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Week 2- Indigenous Curriculum and Media

Week 2- Indigenous Curriculum and Media

“When selecting resources for your curriculum, it is important to incorporate authentic Indigenous resources. But what does it mean to be authentic? And how can such resources be incorporated in a respectful way?” (Antoine, Mason, Mason, Palahicky, and Rodriguez de France, 2018, pg. 36)

In my English classroom, I have often looked to bring in texts created by Indigenous creators, and recently taught the text “Indian Horse” by Richard Wagamese. I had originally looked at texts created by Joseph Boyden, as several of his books deal quite beautifully with the interplay between Indigenous and non-Indigenous worldviews and ways of life, and have literary value worth discussion. Ultimately I chose not to, as the disputes about Boyden’s Indigenous heritage made it difficult for me to feel that the I was incorporating authentic Indigenous texts.

First Peoples Principles of Learning:

The British Columbia government has asked that schools look at ways to incorporate the First Peoples Principles of Learning into their curriculum. One of the principles is that “Learning recognizes the role of Indigenous knowledge.”  Another says that “Learning involves recognizing that some knowledge is sacred and only shared with permission and/or in certain situations.” As an educator, I think it is important that I try to make sure that both of these principles are brought into the way that I select materials to aid in learning. While I make sure to show video of Indigenous people discussing their traditional beliefs about their people’s arrival in the area we live in as a way of including Indigenous knowledge in our classroom exploration of the anthropological origins of humans in BC, I also am careful not to tell these stories myself; that story is a sacred one to the people of this area, and not my story to tell. The ability to use video within my classroom allows me to bring Indigenous voices and perspectives into the learning environment in a way that feels respectful. As a non-Indigenous Canadian, I have been careful to think about how I can bring in Indigenous understanding, and share Indigenous knowledge without appropriating it. For me, when it comes to selecting multimedia to use in the classroom this has been mostly about taking the time to carefully select and sift through teaching tools online to find those that were created by Indigenous voices, that were meant to be shared. It also means taking the time to ensure that students understand the context behind these materials creation, as well as crediting the makers of the media.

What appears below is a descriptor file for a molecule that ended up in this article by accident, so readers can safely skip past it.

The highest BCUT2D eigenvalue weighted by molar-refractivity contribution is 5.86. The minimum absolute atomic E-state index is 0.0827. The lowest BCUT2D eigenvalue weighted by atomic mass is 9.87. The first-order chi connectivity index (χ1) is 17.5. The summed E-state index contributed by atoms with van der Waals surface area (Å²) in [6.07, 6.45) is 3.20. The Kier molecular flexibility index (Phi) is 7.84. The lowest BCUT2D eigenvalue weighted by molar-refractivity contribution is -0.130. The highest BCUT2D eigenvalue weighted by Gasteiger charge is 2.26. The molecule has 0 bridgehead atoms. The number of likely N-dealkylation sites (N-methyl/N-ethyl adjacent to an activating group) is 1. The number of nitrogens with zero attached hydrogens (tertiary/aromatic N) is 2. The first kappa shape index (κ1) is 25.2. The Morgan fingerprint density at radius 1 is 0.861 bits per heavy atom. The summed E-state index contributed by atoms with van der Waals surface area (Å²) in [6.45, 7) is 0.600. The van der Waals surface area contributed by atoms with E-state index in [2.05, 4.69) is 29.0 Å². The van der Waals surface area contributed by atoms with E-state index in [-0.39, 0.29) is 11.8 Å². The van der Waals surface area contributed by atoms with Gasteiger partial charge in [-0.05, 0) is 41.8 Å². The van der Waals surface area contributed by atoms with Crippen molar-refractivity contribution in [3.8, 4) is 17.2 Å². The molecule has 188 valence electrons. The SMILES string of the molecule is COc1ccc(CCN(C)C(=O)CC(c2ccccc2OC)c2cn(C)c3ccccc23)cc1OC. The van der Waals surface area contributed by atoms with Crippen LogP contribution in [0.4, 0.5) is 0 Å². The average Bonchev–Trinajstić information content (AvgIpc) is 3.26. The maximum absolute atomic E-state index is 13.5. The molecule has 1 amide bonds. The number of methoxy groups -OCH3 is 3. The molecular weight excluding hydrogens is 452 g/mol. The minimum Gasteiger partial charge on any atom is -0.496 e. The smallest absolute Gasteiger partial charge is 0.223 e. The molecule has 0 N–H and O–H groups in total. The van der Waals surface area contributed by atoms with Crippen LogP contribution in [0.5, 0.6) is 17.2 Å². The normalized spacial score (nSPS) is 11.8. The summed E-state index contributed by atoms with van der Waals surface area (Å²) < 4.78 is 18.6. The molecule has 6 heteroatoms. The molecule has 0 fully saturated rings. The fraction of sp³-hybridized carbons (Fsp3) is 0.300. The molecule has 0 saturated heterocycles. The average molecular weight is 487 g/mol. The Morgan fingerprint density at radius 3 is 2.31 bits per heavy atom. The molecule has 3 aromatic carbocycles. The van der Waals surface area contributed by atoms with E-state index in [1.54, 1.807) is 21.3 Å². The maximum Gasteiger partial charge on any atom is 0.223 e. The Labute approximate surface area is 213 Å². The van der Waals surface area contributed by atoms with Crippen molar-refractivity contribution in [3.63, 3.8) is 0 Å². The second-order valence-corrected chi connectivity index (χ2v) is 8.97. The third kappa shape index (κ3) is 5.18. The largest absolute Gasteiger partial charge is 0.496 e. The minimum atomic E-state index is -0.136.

One of my favourite videos to use when discussing the power of the internet as a tool to share and amplify the voices of young people (something I typically do with my Grade 8 English classes during our storytelling and podcasting unit) is the work of the N’we Jinan Artists collective. This group helps amplify young Indigenous voices from across Canada through working with them to create exceptional multimedia productions involving music and video. You can check out my favourite, called “Firemakers” below:

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